7 Body Pains That Can Be Related to Your Thyroid

Your thyroid gland is a butterfly-shaped organ in your throat. It releases hormones that perform various functions, from regulating your metabolism to directing your heartbeat.

However, when something goes awry with this gland, you won’t always experience symptoms in your neck. Instead, you may manifest signs elsewhere in your body, even your behavior. Here are seven body pains that can be related to your thyroid.

1. Headaches

Many people suffer the occasional headache. However, some people lose significant quality of life. Migraine disease is the sixth most disabling condition globally, affecting millions of people each year.

The problem for some may lie in the thyroid gland. Some doctors believe that thyroid disorders can promote the triggering of a migraine attack. They cause decreases in hormones tied to blood pressure and metabolism, affecting head pain conditions. Additionally, chronic pain produces an ongoing immune response, meaning the dynamic may work in reverse — frequent migraines could lead to thyroid problems.

2. Heart Trouble

Your thyroid influences many of your heart’s mechanisms, including pulse and blood pressure. An imbalance of hormones can increase your risk of several different types of ticker trouble:

  • Shortness of breath: Both hyperthyroidism and hypothyroidism can lead to shortness of breath upon exertion. You might find exercise more challenging than usual.
  • Changes in heart rate: People with hyperthyroidism tend to develop high heart rates, whereas the hearts tend to beat too slowly in those with hypothyroidism.
  • Heart arrhythmias: Atrial fibrillation (AF) is particularly common in those with hyperthyroidism. Your doctor should check for this condition if they can’t explain your AF through other factors. People with hypothyroidism can also develop this symptom.
  • Heart failure: Both hypo and hyperthyroidism increase your risk of heart failure. While thyroid problems alone are unlikely to cause the condition, they can accelerate any underlying disease.
  • Blood pressure problems: Those with hyperthyroidism tend to have a high systolic (top number) pressure. Those with hypothyroidism are more prone to diastolic hypertension, where the bottom number is low.
  • Angina: Chest pain is more common, and those with pre-existing heart disease may experience more frequent pain as thyroid disorders progress.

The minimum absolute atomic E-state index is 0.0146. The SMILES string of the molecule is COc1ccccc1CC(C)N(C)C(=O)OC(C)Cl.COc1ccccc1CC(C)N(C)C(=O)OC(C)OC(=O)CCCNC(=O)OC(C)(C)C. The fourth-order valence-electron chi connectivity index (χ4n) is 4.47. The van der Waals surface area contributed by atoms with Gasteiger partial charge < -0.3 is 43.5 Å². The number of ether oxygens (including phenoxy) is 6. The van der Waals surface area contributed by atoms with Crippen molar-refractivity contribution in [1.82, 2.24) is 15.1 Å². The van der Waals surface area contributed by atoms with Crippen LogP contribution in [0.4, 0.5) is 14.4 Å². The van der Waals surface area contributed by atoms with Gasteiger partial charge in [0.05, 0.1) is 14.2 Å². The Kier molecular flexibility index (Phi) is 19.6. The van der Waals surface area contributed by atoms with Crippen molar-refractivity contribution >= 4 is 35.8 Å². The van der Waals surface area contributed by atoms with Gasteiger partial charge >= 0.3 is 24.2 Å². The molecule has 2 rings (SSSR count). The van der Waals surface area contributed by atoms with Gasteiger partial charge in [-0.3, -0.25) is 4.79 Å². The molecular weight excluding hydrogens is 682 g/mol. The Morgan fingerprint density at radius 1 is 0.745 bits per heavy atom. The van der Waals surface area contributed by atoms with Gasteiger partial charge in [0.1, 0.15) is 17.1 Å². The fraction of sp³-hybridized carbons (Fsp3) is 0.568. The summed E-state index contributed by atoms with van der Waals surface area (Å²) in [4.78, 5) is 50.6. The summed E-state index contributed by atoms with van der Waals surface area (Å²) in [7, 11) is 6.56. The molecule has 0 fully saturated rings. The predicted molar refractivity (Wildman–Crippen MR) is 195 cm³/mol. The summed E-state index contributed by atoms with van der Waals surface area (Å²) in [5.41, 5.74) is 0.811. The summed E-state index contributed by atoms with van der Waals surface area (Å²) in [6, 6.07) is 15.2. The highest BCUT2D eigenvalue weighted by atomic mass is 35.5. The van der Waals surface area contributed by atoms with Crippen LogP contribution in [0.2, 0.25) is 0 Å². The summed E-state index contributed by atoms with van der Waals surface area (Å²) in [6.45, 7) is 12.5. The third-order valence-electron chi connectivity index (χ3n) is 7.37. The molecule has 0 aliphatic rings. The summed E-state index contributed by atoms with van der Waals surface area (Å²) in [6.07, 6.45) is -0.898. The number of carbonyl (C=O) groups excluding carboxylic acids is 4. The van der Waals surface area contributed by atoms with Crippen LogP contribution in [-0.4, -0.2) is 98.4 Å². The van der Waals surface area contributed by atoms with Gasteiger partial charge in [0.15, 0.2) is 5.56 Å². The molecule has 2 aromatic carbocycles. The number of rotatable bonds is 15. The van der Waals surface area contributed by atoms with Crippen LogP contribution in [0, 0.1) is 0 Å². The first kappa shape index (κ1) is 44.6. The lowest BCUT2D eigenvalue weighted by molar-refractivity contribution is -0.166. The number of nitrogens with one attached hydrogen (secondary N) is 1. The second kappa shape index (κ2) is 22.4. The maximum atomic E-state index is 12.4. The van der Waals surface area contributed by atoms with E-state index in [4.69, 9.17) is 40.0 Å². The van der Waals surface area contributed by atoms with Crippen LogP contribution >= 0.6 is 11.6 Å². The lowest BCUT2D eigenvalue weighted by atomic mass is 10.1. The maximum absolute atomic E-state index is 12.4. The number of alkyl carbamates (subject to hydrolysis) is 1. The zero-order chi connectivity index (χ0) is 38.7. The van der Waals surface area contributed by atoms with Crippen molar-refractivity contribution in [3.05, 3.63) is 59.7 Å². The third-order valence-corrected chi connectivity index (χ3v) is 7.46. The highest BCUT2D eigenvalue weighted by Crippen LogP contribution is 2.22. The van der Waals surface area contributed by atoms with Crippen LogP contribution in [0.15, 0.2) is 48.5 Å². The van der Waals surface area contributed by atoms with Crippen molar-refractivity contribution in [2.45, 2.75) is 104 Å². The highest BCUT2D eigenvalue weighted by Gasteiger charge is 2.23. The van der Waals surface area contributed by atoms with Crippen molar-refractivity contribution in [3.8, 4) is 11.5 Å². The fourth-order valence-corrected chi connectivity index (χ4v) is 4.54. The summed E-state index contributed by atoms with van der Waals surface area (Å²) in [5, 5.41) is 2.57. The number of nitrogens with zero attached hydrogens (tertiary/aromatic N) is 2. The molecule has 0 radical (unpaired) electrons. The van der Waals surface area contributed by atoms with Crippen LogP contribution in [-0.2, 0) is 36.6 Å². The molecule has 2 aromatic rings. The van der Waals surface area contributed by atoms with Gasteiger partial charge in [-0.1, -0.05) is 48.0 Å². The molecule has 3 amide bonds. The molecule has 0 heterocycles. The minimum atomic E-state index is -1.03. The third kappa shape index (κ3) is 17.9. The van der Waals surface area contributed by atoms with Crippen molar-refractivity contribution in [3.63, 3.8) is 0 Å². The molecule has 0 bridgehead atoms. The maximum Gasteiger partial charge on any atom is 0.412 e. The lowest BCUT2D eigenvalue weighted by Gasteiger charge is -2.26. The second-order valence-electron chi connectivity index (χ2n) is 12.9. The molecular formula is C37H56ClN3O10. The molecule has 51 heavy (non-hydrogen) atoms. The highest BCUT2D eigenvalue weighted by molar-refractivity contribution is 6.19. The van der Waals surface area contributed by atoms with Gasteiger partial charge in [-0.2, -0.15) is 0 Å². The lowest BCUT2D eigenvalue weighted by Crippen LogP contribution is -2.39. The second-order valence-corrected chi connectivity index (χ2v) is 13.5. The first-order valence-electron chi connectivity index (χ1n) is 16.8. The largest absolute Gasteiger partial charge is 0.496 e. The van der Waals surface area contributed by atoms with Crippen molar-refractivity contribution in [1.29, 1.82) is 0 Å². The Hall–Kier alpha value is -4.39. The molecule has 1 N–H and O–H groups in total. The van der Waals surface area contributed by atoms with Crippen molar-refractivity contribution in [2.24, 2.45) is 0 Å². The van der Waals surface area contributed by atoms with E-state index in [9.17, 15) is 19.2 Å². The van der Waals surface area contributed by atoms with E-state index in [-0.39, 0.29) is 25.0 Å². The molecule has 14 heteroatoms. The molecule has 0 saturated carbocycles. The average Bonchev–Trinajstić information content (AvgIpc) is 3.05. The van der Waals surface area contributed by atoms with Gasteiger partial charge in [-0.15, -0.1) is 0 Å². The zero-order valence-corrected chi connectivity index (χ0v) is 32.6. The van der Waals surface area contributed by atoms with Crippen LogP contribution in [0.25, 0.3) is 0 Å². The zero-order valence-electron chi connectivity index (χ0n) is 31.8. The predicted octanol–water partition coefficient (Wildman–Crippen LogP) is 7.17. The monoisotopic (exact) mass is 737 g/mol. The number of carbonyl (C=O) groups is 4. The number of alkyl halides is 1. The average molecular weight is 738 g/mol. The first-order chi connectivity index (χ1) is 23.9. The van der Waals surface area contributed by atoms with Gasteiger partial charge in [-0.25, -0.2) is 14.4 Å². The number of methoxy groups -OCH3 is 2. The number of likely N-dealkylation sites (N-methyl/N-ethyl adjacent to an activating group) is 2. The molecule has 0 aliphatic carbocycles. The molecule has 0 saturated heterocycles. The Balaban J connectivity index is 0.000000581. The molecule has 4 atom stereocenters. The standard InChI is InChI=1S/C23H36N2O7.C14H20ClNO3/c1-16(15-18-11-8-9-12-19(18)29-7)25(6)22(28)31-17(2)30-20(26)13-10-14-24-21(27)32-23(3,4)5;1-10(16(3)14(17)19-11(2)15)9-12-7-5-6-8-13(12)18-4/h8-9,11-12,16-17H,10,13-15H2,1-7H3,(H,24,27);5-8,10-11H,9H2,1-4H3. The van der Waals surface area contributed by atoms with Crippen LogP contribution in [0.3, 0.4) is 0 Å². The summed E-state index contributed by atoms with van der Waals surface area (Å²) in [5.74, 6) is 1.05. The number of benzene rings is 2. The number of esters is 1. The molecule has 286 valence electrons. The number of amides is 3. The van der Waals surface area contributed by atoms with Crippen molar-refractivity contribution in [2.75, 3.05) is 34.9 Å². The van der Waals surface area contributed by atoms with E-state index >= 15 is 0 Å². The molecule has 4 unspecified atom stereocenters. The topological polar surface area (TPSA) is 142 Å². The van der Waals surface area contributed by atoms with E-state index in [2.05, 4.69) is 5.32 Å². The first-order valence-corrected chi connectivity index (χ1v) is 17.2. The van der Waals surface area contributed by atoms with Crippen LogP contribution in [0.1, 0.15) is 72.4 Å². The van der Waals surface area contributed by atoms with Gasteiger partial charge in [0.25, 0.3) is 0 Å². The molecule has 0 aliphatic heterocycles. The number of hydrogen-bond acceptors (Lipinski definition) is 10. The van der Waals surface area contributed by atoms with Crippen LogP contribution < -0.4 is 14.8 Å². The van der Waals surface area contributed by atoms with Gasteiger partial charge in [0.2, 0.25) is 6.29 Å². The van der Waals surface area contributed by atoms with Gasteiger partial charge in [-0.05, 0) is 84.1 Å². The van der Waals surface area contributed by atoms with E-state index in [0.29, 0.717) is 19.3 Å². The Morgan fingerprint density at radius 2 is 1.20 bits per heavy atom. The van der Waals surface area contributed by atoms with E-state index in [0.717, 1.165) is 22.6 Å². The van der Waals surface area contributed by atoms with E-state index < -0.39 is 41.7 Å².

Heart disease remains the number one killer of men and women worldwide, so please take heed of symptoms like shortness of breath and see your doctor. Many thyroid disorders are treatable with inexpensive hormone replacement that is a fraction of the cost of coronary problems.

3. Bloating and Stomach Pain

Do you have heartburn? If so, the issue could lie in your throat. Evidence suggests that Hashimoto’s disease, hypothyroidism’s most common cause, could be associated with an esophageal motility disorder.

Furthermore, low thyroid function can delay gastric emptying. Constipation can result and even cause an obstruction in extreme cases. Conversely, those with hyperthyroidism often suffer diarrhea as the increased metabolism speeds up food transit time.

4. Extreme Fatigue

Both hyper and hypothyroidism can result in fatigue. If you have hyperthyroidism, you may find yourself restless and unable to sleep. What rest you do get is broken, resulting in extreme daytime fatigue.

In hypothyroidism, your depressed metabolism leaves you feeling tired and cold all the time. You may find it particularly hard to get out of bed in the morning. You might fall asleep early or take a nap during the day.

5. Infertility

Both hyper and hypothyroidism can impact your fertility, affecting your ability to become pregnant and carry the child to term. They cause an issue with progesterone, one of the hormones responsible for helping the egg implant.

However, the problem isn’t exclusive to females. Thyroid dysfunction in men can disrupt sperm motility and make it more difficult to enter the egg for fertilization.

6. Neuropathy

If you also have one of the forms of diabetes, you might be familiar with neuropathy — that feeling of tingling or numbness in your extremities. However, this condition can result from other causes.

Thyroid dysfunction causes swelling or edema in your extremities. This enlargement puts pressure on your peripheral nerves, causing damage. Your wrists are most frequently affected by carpal tunnel syndrome, although the tingling and numbness can strike your lower limbs as well.

7. Mental Health

Finally, a dysfunctional thyroid can put you at risk of mental health disorders, particularly anxiety and depression. Hypothyroidism is generally associated with feeling blue. Your lack of energy strips you of much of the joy you feel in things you used to love, leading to anhedonia. You may also become more anxious if you find it difficult to manage the activities necessary to support your life.

Hyperthyroidism can increase anxiety, depression and suicide risk. People with an overabundance of thyroid hormones are more prone to panic attacks. Mental health providers should screen for the contribution of this organ towards various disorders.

Body Pains That Can Be Related to Your Thyroid

If you experience any of the symptoms above, you may want to check your thyroid. Ignoring these body pains related to dysfunction in this organ can have severe ongoing health risks.